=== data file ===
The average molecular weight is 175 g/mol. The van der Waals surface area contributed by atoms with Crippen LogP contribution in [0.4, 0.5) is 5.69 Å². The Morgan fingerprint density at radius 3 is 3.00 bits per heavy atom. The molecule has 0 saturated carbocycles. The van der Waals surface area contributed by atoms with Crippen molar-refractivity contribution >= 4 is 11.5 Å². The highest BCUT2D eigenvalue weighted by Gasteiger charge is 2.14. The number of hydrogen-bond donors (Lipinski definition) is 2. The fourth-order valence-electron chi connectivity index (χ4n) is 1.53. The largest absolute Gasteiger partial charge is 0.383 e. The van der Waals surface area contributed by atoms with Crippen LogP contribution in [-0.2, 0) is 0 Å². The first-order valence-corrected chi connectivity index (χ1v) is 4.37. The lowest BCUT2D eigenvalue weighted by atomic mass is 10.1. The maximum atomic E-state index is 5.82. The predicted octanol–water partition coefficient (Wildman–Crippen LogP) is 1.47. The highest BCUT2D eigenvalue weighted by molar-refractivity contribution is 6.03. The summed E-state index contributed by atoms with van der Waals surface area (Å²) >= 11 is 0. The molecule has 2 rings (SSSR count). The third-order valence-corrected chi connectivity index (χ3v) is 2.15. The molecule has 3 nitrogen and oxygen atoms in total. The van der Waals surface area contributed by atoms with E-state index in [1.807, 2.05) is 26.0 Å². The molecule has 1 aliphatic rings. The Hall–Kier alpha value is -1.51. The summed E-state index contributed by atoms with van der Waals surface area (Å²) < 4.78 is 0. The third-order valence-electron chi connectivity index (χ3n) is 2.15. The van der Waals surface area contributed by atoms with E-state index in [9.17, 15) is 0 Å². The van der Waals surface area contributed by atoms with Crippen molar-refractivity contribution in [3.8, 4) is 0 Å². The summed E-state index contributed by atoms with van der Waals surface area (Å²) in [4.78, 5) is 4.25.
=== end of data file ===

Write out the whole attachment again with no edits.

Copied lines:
The average molecular weight is 175 g/mol. The van der Waals surface area contributed by atoms with Crippen LogP contribution in [0.4, 0.5) is 5.69 Å². The Morgan fingerprint density at radius 3 is 3.00 bits per heavy atom. The molecule has 0 saturated carbocycles. The van der Waals surface area contributed by atoms with Crippen molar-refractivity contribution >= 4 is 11.5 Å². The highest BCUT2D eigenvalue weighted by Gasteiger charge is 2.14. The number of hydrogen-bond donors (Lipinski definition) is 2. The fourth-order valence-electron chi connectivity index (χ4n) is 1.53. The largest absolute Gasteiger partial charge is 0.383 e. The van der Waals surface area contributed by atoms with Crippen LogP contribution in [-0.2, 0) is 0 Å². The first-order valence-corrected chi connectivity index (χ1v) is 4.37. The lowest BCUT2D eigenvalue weighted by atomic mass is 10.1. The maximum atomic E-state index is 5.82. The predicted octanol–water partition coefficient (Wildman–Crippen LogP) is 1.47. The highest BCUT2D eigenvalue weighted by molar-refractivity contribution is 6.03. The summed E-state index contributed by atoms with van der Waals surface area (Å²) >= 11 is 0. The molecule has 2 rings (SSSR count). The third-order valence-corrected chi connectivity index (χ3v) is 2.15. The molecule has 3 nitrogen and oxygen atoms in total. The van der Waals surface area contributed by atoms with E-state index in [1.807, 2.05) is 26.0 Å². The molecule has 1 aliphatic rings. The Hall–Kier alpha value is -1.51. The summed E-state index contributed by atoms with van der Waals surface area (Å²) < 4.78 is 0. The third-order valence-electron chi connectivity index (χ3n) is 2.15. The van der Waals surface area contributed by atoms with E-state index in [9.17, 15) is 0 Å². The van der Waals surface area contributed by atoms with Crippen molar-refractivity contribution in [3.8, 4) is 0 Å². The summed E-state index contributed by atoms with van der Waals surface area (Å²) in [4.78, 5) is 4.25.